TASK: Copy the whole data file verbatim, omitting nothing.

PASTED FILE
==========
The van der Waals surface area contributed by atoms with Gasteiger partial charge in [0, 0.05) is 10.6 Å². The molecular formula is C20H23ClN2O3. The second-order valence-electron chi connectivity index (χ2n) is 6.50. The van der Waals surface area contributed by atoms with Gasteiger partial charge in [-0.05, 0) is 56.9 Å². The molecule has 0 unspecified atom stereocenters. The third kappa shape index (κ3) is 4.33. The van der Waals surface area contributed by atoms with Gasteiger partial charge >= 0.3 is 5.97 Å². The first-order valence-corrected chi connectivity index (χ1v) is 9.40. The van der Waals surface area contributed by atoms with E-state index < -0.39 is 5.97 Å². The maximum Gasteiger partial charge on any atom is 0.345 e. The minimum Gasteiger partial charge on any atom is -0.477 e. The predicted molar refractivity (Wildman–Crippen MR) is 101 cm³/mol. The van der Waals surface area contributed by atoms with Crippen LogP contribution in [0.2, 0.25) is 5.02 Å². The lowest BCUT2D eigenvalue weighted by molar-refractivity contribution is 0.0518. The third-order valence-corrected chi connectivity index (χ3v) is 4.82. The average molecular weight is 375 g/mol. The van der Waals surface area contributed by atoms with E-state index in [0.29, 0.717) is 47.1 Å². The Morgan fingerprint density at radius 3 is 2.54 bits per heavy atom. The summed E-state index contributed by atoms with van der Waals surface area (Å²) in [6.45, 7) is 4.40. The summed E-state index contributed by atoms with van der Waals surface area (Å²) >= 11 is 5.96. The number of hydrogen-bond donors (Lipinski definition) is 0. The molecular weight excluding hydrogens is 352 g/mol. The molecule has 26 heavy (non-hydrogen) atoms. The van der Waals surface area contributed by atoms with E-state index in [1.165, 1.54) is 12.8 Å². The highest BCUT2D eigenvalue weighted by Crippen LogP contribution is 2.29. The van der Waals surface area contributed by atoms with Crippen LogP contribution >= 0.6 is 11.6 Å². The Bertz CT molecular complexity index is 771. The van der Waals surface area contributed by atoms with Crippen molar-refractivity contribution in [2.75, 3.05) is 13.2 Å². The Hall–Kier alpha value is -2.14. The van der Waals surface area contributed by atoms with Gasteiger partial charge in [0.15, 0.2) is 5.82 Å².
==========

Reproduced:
The van der Waals surface area contributed by atoms with Gasteiger partial charge in [0, 0.05) is 10.6 Å². The molecular formula is C20H23ClN2O3. The second-order valence-electron chi connectivity index (χ2n) is 6.50. The van der Waals surface area contributed by atoms with Gasteiger partial charge in [-0.05, 0) is 56.9 Å². The molecule has 0 unspecified atom stereocenters. The third kappa shape index (κ3) is 4.33. The van der Waals surface area contributed by atoms with Gasteiger partial charge >= 0.3 is 5.97 Å². The first-order valence-corrected chi connectivity index (χ1v) is 9.40. The van der Waals surface area contributed by atoms with E-state index < -0.39 is 5.97 Å². The maximum Gasteiger partial charge on any atom is 0.345 e. The minimum Gasteiger partial charge on any atom is -0.477 e. The predicted molar refractivity (Wildman–Crippen MR) is 101 cm³/mol. The van der Waals surface area contributed by atoms with Crippen LogP contribution in [0.2, 0.25) is 5.02 Å². The lowest BCUT2D eigenvalue weighted by molar-refractivity contribution is 0.0518. The third-order valence-corrected chi connectivity index (χ3v) is 4.82. The average molecular weight is 375 g/mol. The van der Waals surface area contributed by atoms with E-state index in [0.29, 0.717) is 47.1 Å². The Morgan fingerprint density at radius 3 is 2.54 bits per heavy atom. The summed E-state index contributed by atoms with van der Waals surface area (Å²) in [6.45, 7) is 4.40. The summed E-state index contributed by atoms with van der Waals surface area (Å²) >= 11 is 5.96. The number of hydrogen-bond donors (Lipinski definition) is 0. The molecular weight excluding hydrogens is 352 g/mol. The molecule has 26 heavy (non-hydrogen) atoms. The van der Waals surface area contributed by atoms with E-state index in [1.165, 1.54) is 12.8 Å². The highest BCUT2D eigenvalue weighted by Crippen LogP contribution is 2.29. The van der Waals surface area contributed by atoms with Crippen LogP contribution >= 0.6 is 11.6 Å². The Bertz CT molecular complexity index is 771. The van der Waals surface area contributed by atoms with Crippen molar-refractivity contribution in [2.75, 3.05) is 13.2 Å². The Hall–Kier alpha value is -2.14. The van der Waals surface area contributed by atoms with Gasteiger partial charge in [0.15, 0.2) is 5.82 Å².